Monday, April 27, 2009

NY Teacher's Union Funding ACORN and Working Families Party

Do the teachers in New York State even realize their union dues are going to radical groups such as ACORN and the Working Families Party?

Do they even care? I suspect if they realized the level of corruption within their own ranks they may not be too happy seeing huge chunks of money going to these very suspicious groups.
Next week, a coalition of advocacy groups will bus an army of parents into Albany for a "lobby day" against mayoral control of the city's schools -- a prime example of how Randi Weingarten's teachers' union shapes public perception and policy behind the scenes.

The May 5 event, part of the Campaign for Better Schools, is meant to show lawmakers that there's massive grass-roots opposition to Mayor Bloomberg's stewardship of the school system.

The lead organizer of the Campaign for Better Schools is the Alliance for Quality Education, whose celebrity spokeswoman is "Sex and the City" star Cynthia Nixon.

It received $775,000 last year from the United Federation of Teachers' sister organization, New York State United Teachers, to fund a media campaign, federal Department of Labor filings show. That's on top of a $35,000 grant the UFT gave directly to the Alliance last year.

If they wanted better schools they sure have a funny way of showing it, opposing charters schools every step of the way, unless, of course, Weingarten can find a way to unionize them. Meanwhile, ACORN and the WFP are essentially on the union payroll.
ACORN, a national network of antipoverty community organizations, has worked hand in hand with Weingarten and is now taking a leadership role in the Campaign for Better Schools.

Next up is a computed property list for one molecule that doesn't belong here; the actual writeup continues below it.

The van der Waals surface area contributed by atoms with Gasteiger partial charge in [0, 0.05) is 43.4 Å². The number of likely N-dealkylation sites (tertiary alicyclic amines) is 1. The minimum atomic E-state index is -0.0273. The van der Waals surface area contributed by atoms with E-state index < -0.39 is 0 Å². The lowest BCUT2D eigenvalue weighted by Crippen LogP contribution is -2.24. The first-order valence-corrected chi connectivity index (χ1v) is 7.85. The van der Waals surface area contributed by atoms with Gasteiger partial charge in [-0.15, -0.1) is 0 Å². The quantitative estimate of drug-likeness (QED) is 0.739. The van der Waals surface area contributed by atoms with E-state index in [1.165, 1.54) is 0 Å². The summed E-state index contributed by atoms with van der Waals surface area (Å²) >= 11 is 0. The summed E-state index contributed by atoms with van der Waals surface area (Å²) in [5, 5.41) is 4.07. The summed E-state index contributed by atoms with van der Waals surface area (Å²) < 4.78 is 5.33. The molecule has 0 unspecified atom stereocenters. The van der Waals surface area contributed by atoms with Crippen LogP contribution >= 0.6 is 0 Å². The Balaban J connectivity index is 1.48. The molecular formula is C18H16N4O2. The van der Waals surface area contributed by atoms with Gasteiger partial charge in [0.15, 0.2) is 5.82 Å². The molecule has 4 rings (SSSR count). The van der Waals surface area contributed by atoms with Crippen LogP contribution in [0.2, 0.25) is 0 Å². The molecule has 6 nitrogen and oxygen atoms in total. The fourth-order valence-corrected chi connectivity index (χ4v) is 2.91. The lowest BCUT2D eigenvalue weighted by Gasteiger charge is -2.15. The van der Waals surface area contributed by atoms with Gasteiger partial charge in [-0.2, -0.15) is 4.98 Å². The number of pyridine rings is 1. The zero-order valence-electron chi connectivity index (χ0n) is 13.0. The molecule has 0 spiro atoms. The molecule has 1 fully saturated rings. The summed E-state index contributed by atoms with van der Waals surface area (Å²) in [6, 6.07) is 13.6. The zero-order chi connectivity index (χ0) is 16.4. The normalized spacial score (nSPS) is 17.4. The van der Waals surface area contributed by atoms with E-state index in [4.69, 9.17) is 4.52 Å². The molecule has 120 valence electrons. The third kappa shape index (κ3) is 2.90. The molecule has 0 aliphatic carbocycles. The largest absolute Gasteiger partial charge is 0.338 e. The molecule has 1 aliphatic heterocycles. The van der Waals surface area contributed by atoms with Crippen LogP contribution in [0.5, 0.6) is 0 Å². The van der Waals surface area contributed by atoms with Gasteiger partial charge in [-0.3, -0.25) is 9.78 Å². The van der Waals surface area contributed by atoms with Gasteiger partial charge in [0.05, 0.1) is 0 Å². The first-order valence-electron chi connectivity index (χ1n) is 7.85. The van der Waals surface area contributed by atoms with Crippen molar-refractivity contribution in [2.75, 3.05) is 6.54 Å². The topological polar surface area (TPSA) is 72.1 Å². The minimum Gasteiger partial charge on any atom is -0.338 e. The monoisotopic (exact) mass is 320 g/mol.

The UFT paid ACORN $406,730 to help the union organize 28,000 child-care providers that contract with the city.

Earlier this month, ACORN also helped organize protests against the proposed phase-out of PS 194 in Harlem to make way for a charter school. The Department of Education eventually caved, and the school will not be closed.

Even smaller participants in the Campaign for Better Schools receive funds from the teachers' unions. The New York Immigration Coalition accepted $15,000 last year. Another immigrant rights group, Make the Road New York, was given $5,000.

Community groups aren't the only outsiders receiving money from the UFT and its state affiliate.

The union-backed Working Families Party received $1 million from New York State United Teachers for a media campaign last year. New Yorkers for Fiscal Fairness, a pro-union think tank and advocacy group, received $190,000.

"I would challenge anyone in New York to find when they [ACORN, the Working Families Party, and the Alliance for Quality Education] have opposed anything on the union's agenda," said Joe Williams, executive director of Democrats for Education Reform, an advocacy group funded by proponents of charter schools.
The last time the WFP organized a bus tour they didn't get too many people to show up, but they sure as heck got plenty of media attention.

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